Sokoine University of Agriculture

Influence of habitat characteristics on rodent abundance, diversity and occupancy in a restored Lulanda forest reserve, Southern Tanzania

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dc.contributor.author Solo, Burton
dc.date.accessioned 2021-03-17T06:40:10Z
dc.date.available 2021-03-17T06:40:10Z
dc.date.issued 2020
dc.identifier.uri https://www.suaire.sua.ac.tz/handle/123456789/3413
dc.description Masters Thesis en_US
dc.description.abstract Restoration of degraded natural areas to enhance genera conservation is widely gaining pace; however, effort geared at assessing response of animal community particularly in restored forests is still low. I used a CMR method to trap rodents and measured vegetation characteristics to examine the association of vegetation characteristics with rodent abundance, diversity and occupancy in a secondary forest 20 years after restoration. the results found first, five rodent genera were in the secondary forest and three genera in the primary forest and that, abundance of the most dominant genera Praomys sp. was significantly higher in primary than in secondary forest. In addition, results showed highest genera diversity in the secondary forest than the primary forest, supporting earlier studies in this forest reserve. Second, rodent community in the study area showed strong association with some measured local habitat characteristics in the secondary forest, suggesting the importance of forest restoration on the small mammal assembly in restored habitats. Third, in occupancy modeling, results showed detection probability strongly influenced by habitat type. In contrast, the study revealed that herbaceous cover, shrub cover and number of trees were the most important vegetation characteristics driving rodent occupancy in the studied forests. Fourth, the negative generalized linear models revealed number of saplings and percent shrub cover were the strongest predictors of rodent abundance across the study sites while the habitat types strongly predicted the Praomys sp. abundance in the studied area. Based on study findings, the forest restoration improves rodent genera coming back in restored areas, continuing to restore degraded areas elsewhere is an increasing priority. en_US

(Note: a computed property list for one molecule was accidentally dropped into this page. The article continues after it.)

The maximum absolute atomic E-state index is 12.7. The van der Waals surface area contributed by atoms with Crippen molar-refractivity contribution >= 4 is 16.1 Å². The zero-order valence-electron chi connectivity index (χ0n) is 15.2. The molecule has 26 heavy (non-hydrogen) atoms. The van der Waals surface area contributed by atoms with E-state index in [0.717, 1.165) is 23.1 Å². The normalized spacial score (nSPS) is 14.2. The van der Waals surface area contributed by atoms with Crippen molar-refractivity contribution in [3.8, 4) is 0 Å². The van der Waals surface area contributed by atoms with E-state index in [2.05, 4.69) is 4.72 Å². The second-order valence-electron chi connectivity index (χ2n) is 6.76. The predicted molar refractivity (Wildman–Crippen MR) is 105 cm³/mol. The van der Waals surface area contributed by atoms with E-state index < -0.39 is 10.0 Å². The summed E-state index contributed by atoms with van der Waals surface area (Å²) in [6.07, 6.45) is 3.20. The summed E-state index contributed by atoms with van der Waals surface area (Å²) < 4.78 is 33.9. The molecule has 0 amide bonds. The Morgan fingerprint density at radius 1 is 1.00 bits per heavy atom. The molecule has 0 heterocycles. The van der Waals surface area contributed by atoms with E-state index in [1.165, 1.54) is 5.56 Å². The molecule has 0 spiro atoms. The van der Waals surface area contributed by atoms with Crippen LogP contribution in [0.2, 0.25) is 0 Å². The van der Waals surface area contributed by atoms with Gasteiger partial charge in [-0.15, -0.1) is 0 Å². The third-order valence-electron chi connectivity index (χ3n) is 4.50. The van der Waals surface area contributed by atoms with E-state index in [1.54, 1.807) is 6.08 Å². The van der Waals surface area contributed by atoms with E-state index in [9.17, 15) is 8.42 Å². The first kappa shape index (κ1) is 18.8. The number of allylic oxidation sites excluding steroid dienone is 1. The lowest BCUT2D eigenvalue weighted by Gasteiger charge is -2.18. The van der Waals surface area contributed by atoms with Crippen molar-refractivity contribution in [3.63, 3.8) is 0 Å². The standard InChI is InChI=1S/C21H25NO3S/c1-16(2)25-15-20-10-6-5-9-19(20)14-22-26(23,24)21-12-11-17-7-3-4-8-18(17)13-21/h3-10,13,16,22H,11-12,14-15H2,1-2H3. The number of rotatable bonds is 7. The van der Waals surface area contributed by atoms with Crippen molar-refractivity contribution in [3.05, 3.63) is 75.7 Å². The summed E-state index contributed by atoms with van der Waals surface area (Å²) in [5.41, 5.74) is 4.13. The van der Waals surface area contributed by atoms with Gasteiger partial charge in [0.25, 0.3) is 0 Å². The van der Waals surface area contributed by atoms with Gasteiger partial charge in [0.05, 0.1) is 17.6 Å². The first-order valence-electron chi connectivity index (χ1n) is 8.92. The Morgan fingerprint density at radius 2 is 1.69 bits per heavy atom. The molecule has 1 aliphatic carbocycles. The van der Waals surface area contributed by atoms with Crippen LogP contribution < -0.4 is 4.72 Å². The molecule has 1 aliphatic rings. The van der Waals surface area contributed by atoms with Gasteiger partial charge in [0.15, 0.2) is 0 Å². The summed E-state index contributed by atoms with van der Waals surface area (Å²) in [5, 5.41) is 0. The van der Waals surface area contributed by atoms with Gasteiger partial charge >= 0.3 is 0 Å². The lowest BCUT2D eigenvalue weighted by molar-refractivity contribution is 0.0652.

dc.description.sponsorship African Centre of Excellency Innovative Rodent Pest Management and Biosensor Technology (ACEII-IRP and BTD). en_US
dc.language.iso en en_US
dc.publisher Sokoine University of Agriculture en_US
dc.subject Rodent abundance en_US
dc.subject Forest management en_US
dc.subject Diversity en_US
dc.subject Lulanda forest reserve en_US
dc.subject Mufindi district en_US
dc.title Influence of habitat characteristics on rodent abundance, diversity and occupancy in a restored Lulanda forest reserve, Southern Tanzania en_US
dc.type Thesis en_US


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